The second way a defense can play you is an arm’s length away. If the defense is guarding you with an arm’s length distance, you have space there already for you to do one of three options: shoot, pass, or drive. In the third and fourth ways a defense can play you basically counter by going the opposite direction the defense is forcing you. In other words, if they are playing you to go right, then drive left and if they are playing you to drive right, then attack left. Doing so, will require you as an offensive player to attack the defender’s front leg putting pressure on the defense by forcing them to drop step and or backpedal. As an offensive player this is exactly what you want to make the defense do. It will help you cut the defender off and get them on your hip, rather than having them slide with you which is exactly what will happen if you have attacked the basket in the same direction they are forcing you.
Tips on How the Defense is Playing You and Your Options
- Tight Defense = Step across and rip through series
- Arm’s length away = shoot, pass, or drive
- Forcing you right = drive left
- Forcing you left = drive right.
The Most Thorough Basketball Training Program The
As you know, at Elite Basketball Training, we strive to be the most thorough basketball training program in New Jersey. It is for this reason that I offer both basketball skill development, sports performance training, and nutrition and supplement advice to all of the basketball players that train with me. This approach will insure that the players that come out of my basketball training program will have the complete package on the basketball court. To break this down even further, each Elite Basketball Training workout is as thorough as they come and cover all facets of the game including ball-handling, attacking and finishing off the dribble, passing, shooting, cutting, reading the defense and reacting to your read. Sound like a lot? It is, but it is well worth it. In fact, last week I heard one of the parents tell his son, “You learn more in one session here than you do in your whole season with you team.” I thought that was such an amazing compliment for my basketball training program and it got me thinking about how thorough a basketball training workout should be.
European Skill Development vs. American Game Play
When I sit down to design my basketball skill development workouts, I do so with the purpose of developing the most well rounded basketball players that I can. These multi-skilled players have proven to be the most successful players on the basketball court. Having played, coached and studied the game of basketball for over two decades I am off the opinion that they way Europeans develop their basketball players is a far better approach to skill development than our current AAU/Travel team model here in America. Instead of play, play, play like we do here in the states, the Europeans focus on skill development with drills and repetitions in order to learn the game of basketball. It is for this reason that foreign born players have more overall skill than the American players who often rely on their athleticism. It is also the reason that my workouts are so thorough and cover so many aspects of the game of basketball.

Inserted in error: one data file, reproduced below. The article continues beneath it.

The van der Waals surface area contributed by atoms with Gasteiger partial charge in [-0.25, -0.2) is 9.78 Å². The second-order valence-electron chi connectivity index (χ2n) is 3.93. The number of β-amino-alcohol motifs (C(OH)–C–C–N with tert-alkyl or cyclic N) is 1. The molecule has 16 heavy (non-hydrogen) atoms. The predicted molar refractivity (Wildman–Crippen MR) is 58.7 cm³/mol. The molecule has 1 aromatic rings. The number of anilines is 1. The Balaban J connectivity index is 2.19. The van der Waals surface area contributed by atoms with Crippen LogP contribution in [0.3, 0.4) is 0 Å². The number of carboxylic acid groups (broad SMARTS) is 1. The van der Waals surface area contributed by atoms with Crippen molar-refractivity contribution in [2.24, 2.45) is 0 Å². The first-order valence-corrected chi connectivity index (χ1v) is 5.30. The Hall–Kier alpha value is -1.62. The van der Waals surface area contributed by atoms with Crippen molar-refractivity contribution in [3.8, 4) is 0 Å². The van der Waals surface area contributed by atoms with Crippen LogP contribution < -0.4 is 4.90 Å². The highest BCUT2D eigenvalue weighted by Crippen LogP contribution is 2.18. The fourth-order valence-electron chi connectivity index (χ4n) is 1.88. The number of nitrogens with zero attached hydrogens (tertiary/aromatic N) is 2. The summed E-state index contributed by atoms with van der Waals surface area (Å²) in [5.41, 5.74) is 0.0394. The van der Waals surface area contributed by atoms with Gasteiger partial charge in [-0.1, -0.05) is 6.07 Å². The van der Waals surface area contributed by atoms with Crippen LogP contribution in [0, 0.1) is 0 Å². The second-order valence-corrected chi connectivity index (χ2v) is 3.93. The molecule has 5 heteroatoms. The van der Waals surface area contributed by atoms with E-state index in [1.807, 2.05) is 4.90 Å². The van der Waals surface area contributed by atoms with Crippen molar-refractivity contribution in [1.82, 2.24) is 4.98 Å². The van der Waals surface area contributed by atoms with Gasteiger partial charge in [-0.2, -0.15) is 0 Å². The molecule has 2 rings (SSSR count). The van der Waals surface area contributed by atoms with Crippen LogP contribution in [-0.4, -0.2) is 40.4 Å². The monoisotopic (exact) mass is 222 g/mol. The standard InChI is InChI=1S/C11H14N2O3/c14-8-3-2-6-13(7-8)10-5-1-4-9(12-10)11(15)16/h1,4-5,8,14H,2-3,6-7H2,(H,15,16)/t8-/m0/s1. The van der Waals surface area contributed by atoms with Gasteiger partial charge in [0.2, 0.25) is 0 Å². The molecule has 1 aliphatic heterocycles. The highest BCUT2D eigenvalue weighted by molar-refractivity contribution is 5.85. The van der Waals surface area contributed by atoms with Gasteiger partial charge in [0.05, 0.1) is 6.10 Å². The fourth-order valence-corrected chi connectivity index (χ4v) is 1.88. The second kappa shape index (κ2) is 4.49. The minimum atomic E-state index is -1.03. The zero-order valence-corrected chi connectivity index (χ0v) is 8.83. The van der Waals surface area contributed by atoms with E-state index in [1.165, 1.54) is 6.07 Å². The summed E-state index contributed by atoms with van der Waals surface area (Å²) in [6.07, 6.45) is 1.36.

Progressive Approach to Skill Development
At Elite Basketball Training, we have a progressive approach to basketball skill development. That is to say that each skill that we learn builds upon previous skills. Not only that, each individual workout is progressive as well and each skill and drill covered in the workout builds on the previous one. For example, in a recent workout, we covered finishing off one leg. We began by teaching this skill and explaining its purpose. From there the players worked on form finishing off one leg striving to execute proper form at about 60% of their game speed in single leg layups, reverse layups, inside hand finishes, etc. From there, we incorporated these finishing moves into an attack drill that forced them to go at game speed. Finally, the players were asked to finish with contact in order to make the drill more game like. I refer to this method as the “form, speed, contact” method and it plays right into our progressive mentality. Furthermore, at the next workout, we will review these finishes and then add single leg counter move finishes which would be the next series in the progression. We have found that this progressive teaching philosophy works far better than throwing together a hodge podge of drills you happen to find on youtube.